AWS - Playing With S3 and Spring Boot

This article is about getting a Spring Boot application into production on AWS. So to achieve this goal, we will need to have Docker installed, and created accounts at and Moreover, we will use AWS CLI.

Installing the AWS CLI

AWS CLI is a powerful tool and provides commands for many and many different AWS services (224 at the time of this writing).

Please follow the official instructions for your operating system to install version 2 of the AWS CLI on your machine.

After the installation, run aws configure. You will be asked to provide 4 parameters:

For “AWS Access Key ID” and “AWS Secret Access Key” you can find them under your AWS account > account menu > “My Security Credentials” > “Access keys” tab. Once find, create new access key and copy the values into the prompt of the AWS CLI.

For “Region Name”, you can find it in the menu and You can choose between “json” and “yaml” for output format.

$ aws configure --profile dev
AWS Access Key ID [None]: 
AWS Secret Access Key [None]: 
Default region name [None]: 
Default output format [None]:

This command will store a configuration file under for the dev profile ${user.home}/.aws/credentials.

To check if everything is fine use this command:

$  aws ec2 describe-regions

Congrats, AWS CLI is now authorized to call the AWS APIs in your name.

Building an S3 Sample Application

We will use Spring Cloud for Amazon Web Services as wrapped higher-level API operations for AWS that reduce the amount of boilerplate code. So next, let’s create the Spring Boot app project.

Spring Cloud doesn’t follow Spring Boot versions and it needs to be loaded via imported POM or directly via dependency. To be more precise, the spring-cloud-dependencies dependency bundles all the cloud starter dependencies to work with cloud libraries unlike the spring-cloud-starter-aws which is useful to communicate with AWS services like S3. To make it easier, here’s a list of the required dependencies:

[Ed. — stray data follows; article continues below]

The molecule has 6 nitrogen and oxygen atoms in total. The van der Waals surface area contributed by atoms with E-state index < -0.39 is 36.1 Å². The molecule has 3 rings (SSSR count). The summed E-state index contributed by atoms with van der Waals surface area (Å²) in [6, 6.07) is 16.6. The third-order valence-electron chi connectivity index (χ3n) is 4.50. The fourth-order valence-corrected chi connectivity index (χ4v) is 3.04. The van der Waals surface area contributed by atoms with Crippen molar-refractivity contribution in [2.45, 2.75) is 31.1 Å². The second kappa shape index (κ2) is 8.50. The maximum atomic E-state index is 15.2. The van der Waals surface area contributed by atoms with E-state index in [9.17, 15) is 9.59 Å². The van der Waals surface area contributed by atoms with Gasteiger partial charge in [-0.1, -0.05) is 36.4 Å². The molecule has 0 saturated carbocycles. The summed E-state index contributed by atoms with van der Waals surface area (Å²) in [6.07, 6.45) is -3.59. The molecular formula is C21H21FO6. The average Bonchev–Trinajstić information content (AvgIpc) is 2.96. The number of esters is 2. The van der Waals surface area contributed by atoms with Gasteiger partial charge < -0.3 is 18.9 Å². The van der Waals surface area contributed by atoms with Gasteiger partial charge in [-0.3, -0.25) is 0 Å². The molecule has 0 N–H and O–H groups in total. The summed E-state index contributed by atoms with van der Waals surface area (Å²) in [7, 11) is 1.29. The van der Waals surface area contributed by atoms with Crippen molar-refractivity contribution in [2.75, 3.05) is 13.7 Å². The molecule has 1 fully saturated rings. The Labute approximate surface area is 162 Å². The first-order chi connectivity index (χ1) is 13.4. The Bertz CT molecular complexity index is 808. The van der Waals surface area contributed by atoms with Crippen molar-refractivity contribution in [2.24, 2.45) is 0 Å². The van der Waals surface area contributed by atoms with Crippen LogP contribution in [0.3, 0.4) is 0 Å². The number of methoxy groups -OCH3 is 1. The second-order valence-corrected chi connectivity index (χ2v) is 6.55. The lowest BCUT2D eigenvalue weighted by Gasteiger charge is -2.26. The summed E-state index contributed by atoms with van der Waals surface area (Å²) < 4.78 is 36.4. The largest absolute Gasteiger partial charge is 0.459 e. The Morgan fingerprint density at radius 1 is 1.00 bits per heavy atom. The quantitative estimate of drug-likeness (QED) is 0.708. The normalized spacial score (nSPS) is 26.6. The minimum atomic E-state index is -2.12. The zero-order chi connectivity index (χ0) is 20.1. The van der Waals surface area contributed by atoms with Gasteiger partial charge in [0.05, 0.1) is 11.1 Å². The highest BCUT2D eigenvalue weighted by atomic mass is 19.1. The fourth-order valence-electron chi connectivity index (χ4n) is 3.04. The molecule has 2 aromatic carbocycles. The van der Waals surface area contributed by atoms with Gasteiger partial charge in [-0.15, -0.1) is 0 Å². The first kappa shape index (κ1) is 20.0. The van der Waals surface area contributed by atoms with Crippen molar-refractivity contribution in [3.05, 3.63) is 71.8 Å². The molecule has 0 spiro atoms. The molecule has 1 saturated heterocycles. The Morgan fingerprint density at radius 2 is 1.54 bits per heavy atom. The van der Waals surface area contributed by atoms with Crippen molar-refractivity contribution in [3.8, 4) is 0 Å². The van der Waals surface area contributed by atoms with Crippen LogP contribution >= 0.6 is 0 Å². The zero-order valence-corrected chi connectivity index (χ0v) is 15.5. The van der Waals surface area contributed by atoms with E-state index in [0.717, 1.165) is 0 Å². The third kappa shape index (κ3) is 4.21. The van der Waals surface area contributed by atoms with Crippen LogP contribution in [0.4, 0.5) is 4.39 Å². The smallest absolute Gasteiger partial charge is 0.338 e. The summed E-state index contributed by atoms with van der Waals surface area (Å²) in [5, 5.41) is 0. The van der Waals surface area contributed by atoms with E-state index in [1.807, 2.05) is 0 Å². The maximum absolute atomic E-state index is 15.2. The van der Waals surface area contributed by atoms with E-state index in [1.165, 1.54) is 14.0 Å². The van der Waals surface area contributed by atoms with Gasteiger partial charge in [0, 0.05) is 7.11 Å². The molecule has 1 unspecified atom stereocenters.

<!-- option 1 -->

<!-- option 2 -->

Of course, we will need spring-boot-starter-web dependency to build Rest controllers.

Just as with any other Spring Boot application, we need to manage and store the app configuration:

      auto: false # we don’t rely on AWS CloudFormation service
      profile-name: dev
	  # profilePath: ${user.home}/.aws/credentials
      amazonaws: # fix for known errors
          EC2MetadataUtils: error
          InstanceMetadataServiceResourceFetcher: error

The main class to handle communications with S3 is called AmazonS3Client. For example, we can create a S3Repository as follows:

public class S3Repository {

  private final AmazonS3Client s3Client;

  public S3Repository(AmazonS3Client s3Client) {
    this.s3Client = s3Client;

  public void create(String bucket) {
    s3Client.createBucket(bucket);"Requested create " + bucket);
        .run(new WaiterParameters<>(new HeadBucketRequest(bucket)));"Bucket " + bucket + " is ready");
  public List<String> findAllBuckets() {
    return s3Client.listBuckets()
  public FileObject saveFile(String bucket, 
                         String key, 
                         String name, 
                         File file) {
    ObjectMetadata md = new ObjectMetadata();
    md.addUserMetadata("name", name);
    s3Client.putObject(bucket, key, file, md);
      // also s3Client.putObject(bucket, key, <String>, md);
      // also s3Client.putObject(bucket, key, <InputStream>, md);"Requested save file " + bucket + "/" + key);

    return FileObject.builder()
        .url(s3Client.getUrl(bucket, key))
  public void makeFilePublic(String bucket, String key) {
    s3Client.setObjectAcl(bucket, key, PublicRead);"Requested " + bucket + "/" + key + " as public");

  public void makeFilePrivate(String bucket, String key) {
    s3Client.setObjectAcl(bucket, key, BucketOwnerFullControl);"Requested " + bucket + "/" + key + " as private");
  public void deleteFile(String bucket, String key) {
    s3Client.deleteObject(bucket, key);"Requested delete " + bucket + "/" + key + ");

There many features and use cases to implement but here are the most used operations. Of course, we can use them inside a Rest controller.

@RequestMapping(value = "/s3/bucket")
public class S3BucketApi {

  private S3Repository s3Repository;

  public S3BucketApi(S3Repository s3Repository) {
    this.s3Repository = s3Repository;

  public ResponseEntity<String> createBucket(@PathVariable String bucket)
      throws URISyntaxException {
    return ResponseEntity.created(new URI("/bucket/" + bucket)).build();

  public ResponseEntity<String> deleteBucket(@PathVariable String bucket) {
    return ResponseEntity.noContent().build();

  public ResponseEntity<List<String>> findAllBucket() {
    return ResponseEntity.ok(s3Repository.findAllBuckets());

In this article, we’ve configured AWS CLI and configured a project to run operations against AWS Simple Storage Service (S3) APIs inside a Spring Boot and the Spring Cloud project.